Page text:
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I was thirteen when my grandmother, Minnie McClendon, died in 1952. I loved her dearly and was grief-stricken by her sudden death. My parents, Donald and Jessie McClendon, and I traveled to Moran, Texas, for the funeral.
While there I sometimes thought I heard my grandmother’s voice calling me from the kitchen in her familiar way, “Honey, come on out in the kitchen with me.” Each time I almost answered before remembering she was dead, The I would break into sobs.
Through some confusion, I didn’t get to sit with my parents next to Grandmother’s casket at the funeral, and I resented this.
The following day we returned home to Eastland, Texas. I was very tired. That night in bed I was about to drop off to sleep, but when I rolled over on my side facing the window I bolted wide awake.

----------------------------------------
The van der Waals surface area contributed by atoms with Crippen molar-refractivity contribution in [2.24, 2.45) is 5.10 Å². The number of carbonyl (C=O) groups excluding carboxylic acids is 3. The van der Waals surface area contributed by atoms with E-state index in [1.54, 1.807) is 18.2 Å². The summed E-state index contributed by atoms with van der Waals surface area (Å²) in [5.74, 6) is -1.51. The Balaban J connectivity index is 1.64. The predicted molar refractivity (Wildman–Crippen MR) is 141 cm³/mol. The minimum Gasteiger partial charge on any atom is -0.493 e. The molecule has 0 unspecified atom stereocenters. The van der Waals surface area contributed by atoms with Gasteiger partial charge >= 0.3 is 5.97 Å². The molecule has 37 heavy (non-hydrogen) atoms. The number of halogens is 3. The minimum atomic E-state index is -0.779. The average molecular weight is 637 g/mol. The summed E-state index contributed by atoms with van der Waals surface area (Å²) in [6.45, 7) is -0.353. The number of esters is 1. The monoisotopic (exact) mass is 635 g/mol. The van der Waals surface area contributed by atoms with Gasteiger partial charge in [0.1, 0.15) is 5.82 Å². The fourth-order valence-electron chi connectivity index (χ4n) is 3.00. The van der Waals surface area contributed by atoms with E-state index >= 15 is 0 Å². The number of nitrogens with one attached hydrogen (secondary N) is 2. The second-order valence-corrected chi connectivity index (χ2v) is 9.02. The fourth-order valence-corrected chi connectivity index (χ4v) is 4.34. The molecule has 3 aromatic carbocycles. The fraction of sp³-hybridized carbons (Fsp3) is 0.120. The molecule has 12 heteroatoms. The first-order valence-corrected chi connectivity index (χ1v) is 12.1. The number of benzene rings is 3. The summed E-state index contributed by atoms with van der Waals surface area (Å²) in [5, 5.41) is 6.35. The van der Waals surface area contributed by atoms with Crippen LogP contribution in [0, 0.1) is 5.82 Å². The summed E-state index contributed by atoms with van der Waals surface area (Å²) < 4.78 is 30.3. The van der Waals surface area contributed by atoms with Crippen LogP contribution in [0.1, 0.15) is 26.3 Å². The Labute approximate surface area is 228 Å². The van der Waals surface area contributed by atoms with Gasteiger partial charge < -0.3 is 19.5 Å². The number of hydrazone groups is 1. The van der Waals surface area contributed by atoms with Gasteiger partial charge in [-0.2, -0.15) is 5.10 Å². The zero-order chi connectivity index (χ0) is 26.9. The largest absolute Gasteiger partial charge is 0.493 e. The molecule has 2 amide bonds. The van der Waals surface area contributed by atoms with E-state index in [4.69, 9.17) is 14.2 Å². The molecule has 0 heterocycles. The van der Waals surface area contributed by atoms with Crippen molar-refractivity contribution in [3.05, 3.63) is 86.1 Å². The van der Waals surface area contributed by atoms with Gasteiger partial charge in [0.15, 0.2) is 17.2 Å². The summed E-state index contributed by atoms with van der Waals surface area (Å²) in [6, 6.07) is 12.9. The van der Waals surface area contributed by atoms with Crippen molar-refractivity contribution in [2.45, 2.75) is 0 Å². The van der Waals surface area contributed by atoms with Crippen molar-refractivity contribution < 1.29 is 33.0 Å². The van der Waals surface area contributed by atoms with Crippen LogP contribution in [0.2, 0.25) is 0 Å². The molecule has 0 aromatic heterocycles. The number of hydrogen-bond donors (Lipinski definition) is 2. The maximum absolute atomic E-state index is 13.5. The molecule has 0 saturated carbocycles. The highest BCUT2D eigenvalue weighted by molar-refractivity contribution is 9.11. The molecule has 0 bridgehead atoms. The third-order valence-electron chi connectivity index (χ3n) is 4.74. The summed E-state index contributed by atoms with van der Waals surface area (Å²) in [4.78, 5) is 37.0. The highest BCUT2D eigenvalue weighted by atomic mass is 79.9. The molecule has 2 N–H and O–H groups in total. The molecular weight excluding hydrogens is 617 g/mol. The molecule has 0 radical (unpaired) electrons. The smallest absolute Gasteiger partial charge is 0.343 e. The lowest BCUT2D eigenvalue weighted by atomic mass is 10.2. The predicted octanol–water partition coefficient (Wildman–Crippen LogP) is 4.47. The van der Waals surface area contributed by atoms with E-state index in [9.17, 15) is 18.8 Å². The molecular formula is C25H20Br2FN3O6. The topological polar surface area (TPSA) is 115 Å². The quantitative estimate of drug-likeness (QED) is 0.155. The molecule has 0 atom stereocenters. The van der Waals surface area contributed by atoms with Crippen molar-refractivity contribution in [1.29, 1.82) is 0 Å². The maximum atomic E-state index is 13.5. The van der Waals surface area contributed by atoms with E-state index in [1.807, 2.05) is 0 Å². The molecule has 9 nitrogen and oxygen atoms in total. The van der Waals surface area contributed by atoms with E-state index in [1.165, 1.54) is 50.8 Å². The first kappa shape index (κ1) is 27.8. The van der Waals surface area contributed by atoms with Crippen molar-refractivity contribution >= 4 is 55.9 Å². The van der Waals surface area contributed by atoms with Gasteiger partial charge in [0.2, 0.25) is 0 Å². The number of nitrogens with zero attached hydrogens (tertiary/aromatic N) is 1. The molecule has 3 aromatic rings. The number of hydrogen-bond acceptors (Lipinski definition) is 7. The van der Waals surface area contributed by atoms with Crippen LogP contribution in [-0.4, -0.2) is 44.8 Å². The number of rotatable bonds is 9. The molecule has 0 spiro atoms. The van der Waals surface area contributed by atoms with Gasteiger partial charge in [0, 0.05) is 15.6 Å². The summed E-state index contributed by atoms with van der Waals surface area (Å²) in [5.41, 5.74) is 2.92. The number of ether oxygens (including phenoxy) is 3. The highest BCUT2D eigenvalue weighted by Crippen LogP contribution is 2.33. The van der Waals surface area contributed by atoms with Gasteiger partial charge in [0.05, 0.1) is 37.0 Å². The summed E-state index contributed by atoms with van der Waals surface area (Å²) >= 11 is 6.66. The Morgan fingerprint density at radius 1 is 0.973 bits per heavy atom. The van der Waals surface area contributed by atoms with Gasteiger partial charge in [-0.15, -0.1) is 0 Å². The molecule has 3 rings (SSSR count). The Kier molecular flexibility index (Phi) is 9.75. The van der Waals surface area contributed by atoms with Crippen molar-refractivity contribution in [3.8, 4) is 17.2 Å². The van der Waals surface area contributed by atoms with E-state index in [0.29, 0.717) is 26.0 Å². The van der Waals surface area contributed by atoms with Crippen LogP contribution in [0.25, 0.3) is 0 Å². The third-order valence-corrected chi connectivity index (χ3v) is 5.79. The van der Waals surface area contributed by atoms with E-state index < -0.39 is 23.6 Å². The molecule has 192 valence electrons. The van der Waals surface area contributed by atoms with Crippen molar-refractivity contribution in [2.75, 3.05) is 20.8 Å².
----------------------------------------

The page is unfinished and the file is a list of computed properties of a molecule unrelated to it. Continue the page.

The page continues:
There stood Grandmother beside my bed in her light-blue funeral gown, her long hair hanging loosely about her shoulders. I was so startled I hid my face. When I look again she was gone.
Now, years later, I often wonder if Grandmother came to comfort me because of my grief and disappointment at not getting to sit next to her casket.
Tijeras, New Mexico